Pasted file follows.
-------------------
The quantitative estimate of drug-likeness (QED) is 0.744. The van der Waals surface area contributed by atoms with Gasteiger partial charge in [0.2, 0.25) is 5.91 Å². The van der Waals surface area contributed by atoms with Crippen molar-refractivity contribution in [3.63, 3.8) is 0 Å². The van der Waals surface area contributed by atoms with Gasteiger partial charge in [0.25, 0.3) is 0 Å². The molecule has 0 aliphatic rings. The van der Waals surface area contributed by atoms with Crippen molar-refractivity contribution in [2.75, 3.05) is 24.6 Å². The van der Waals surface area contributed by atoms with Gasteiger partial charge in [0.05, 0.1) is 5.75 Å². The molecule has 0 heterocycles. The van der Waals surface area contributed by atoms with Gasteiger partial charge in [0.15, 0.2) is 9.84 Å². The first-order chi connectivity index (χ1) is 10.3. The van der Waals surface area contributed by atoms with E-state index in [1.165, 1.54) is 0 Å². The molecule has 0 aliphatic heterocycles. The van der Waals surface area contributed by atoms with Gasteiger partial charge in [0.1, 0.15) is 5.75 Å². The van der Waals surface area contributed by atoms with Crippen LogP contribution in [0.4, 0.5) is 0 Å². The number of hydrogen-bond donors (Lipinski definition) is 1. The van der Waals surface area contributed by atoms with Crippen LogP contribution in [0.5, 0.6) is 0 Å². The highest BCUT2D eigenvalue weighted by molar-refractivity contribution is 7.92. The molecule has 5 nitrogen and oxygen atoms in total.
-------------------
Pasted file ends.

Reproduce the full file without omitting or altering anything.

The quantitative estimate of drug-likeness (QED) is 0.744. The van der Waals surface area contributed by atoms with Gasteiger partial charge in [0.2, 0.25) is 5.91 Å². The van der Waals surface area contributed by atoms with Crippen molar-refractivity contribution in [3.63, 3.8) is 0 Å². The van der Waals surface area contributed by atoms with Gasteiger partial charge in [0.25, 0.3) is 0 Å². The molecule has 0 aliphatic rings. The van der Waals surface area contributed by atoms with Crippen molar-refractivity contribution in [2.75, 3.05) is 24.6 Å². The van der Waals surface area contributed by atoms with Gasteiger partial charge in [0.05, 0.1) is 5.75 Å². The molecule has 0 heterocycles. The van der Waals surface area contributed by atoms with Gasteiger partial charge in [0.15, 0.2) is 9.84 Å². The first-order chi connectivity index (χ1) is 10.3. The van der Waals surface area contributed by atoms with E-state index in [1.165, 1.54) is 0 Å². The molecule has 0 aliphatic heterocycles. The van der Waals surface area contributed by atoms with Gasteiger partial charge in [0.1, 0.15) is 5.75 Å². The van der Waals surface area contributed by atoms with Crippen LogP contribution in [0.4, 0.5) is 0 Å². The number of hydrogen-bond donors (Lipinski definition) is 1. The van der Waals surface area contributed by atoms with Crippen LogP contribution in [0.5, 0.6) is 0 Å². The highest BCUT2D eigenvalue weighted by molar-refractivity contribution is 7.92. The molecule has 5 nitrogen and oxygen atoms in total.